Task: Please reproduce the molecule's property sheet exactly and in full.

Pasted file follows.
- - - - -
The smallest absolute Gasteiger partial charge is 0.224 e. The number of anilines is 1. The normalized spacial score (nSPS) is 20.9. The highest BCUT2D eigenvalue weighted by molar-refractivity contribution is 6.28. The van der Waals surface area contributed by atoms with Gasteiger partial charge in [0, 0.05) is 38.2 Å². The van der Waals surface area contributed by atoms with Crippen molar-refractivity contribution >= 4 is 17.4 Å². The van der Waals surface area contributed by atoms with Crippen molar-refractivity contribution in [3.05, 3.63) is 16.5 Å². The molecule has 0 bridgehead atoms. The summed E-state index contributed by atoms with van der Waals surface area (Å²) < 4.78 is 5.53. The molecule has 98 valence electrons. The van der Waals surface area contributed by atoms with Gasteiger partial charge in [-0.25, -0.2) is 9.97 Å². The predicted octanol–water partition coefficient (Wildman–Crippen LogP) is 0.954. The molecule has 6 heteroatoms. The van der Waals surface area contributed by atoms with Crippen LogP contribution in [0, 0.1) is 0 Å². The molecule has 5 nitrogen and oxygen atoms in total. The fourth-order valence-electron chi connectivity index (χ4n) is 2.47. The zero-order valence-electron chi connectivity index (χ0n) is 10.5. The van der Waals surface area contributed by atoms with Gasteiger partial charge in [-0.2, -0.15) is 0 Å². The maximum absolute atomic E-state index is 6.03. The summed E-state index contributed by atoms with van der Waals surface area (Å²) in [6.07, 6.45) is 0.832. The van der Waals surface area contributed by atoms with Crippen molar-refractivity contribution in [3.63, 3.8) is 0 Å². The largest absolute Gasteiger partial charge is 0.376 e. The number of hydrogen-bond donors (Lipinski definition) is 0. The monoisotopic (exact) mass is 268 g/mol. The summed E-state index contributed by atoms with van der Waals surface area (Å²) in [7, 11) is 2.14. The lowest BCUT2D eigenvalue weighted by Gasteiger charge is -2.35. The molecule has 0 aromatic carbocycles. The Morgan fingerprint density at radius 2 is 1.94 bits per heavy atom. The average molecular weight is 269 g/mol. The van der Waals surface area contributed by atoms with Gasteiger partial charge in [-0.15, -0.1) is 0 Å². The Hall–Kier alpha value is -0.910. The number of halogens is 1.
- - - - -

The smallest absolute Gasteiger partial charge is 0.224 e. The number of anilines is 1. The normalized spacial score (nSPS) is 20.9. The highest BCUT2D eigenvalue weighted by molar-refractivity contribution is 6.28. The van der Waals surface area contributed by atoms with Gasteiger partial charge in [0, 0.05) is 38.2 Å². The van der Waals surface area contributed by atoms with Crippen molar-refractivity contribution >= 4 is 17.4 Å². The van der Waals surface area contributed by atoms with Crippen molar-refractivity contribution in [3.05, 3.63) is 16.5 Å². The molecule has 0 bridgehead atoms. The summed E-state index contributed by atoms with van der Waals surface area (Å²) < 4.78 is 5.53. The molecule has 98 valence electrons. The van der Waals surface area contributed by atoms with Gasteiger partial charge in [-0.25, -0.2) is 9.97 Å². The predicted octanol–water partition coefficient (Wildman–Crippen LogP) is 0.954. The molecule has 6 heteroatoms. The van der Waals surface area contributed by atoms with Crippen LogP contribution in [0, 0.1) is 0 Å². The molecule has 5 nitrogen and oxygen atoms in total. The fourth-order valence-electron chi connectivity index (χ4n) is 2.47. The zero-order valence-electron chi connectivity index (χ0n) is 10.5. The van der Waals surface area contributed by atoms with Gasteiger partial charge in [-0.2, -0.15) is 0 Å². The maximum absolute atomic E-state index is 6.03. The summed E-state index contributed by atoms with van der Waals surface area (Å²) in [6.07, 6.45) is 0.832. The van der Waals surface area contributed by atoms with Crippen molar-refractivity contribution in [3.63, 3.8) is 0 Å². The largest absolute Gasteiger partial charge is 0.376 e. The number of hydrogen-bond donors (Lipinski definition) is 0. The monoisotopic (exact) mass is 268 g/mol. The summed E-state index contributed by atoms with van der Waals surface area (Å²) in [7, 11) is 2.14. The lowest BCUT2D eigenvalue weighted by Gasteiger charge is -2.35. The molecule has 0 aromatic carbocycles. The Morgan fingerprint density at radius 2 is 1.94 bits per heavy atom. The average molecular weight is 269 g/mol. The van der Waals surface area contributed by atoms with Gasteiger partial charge in [-0.15, -0.1) is 0 Å². The Hall–Kier alpha value is -0.910. The number of halogens is 1.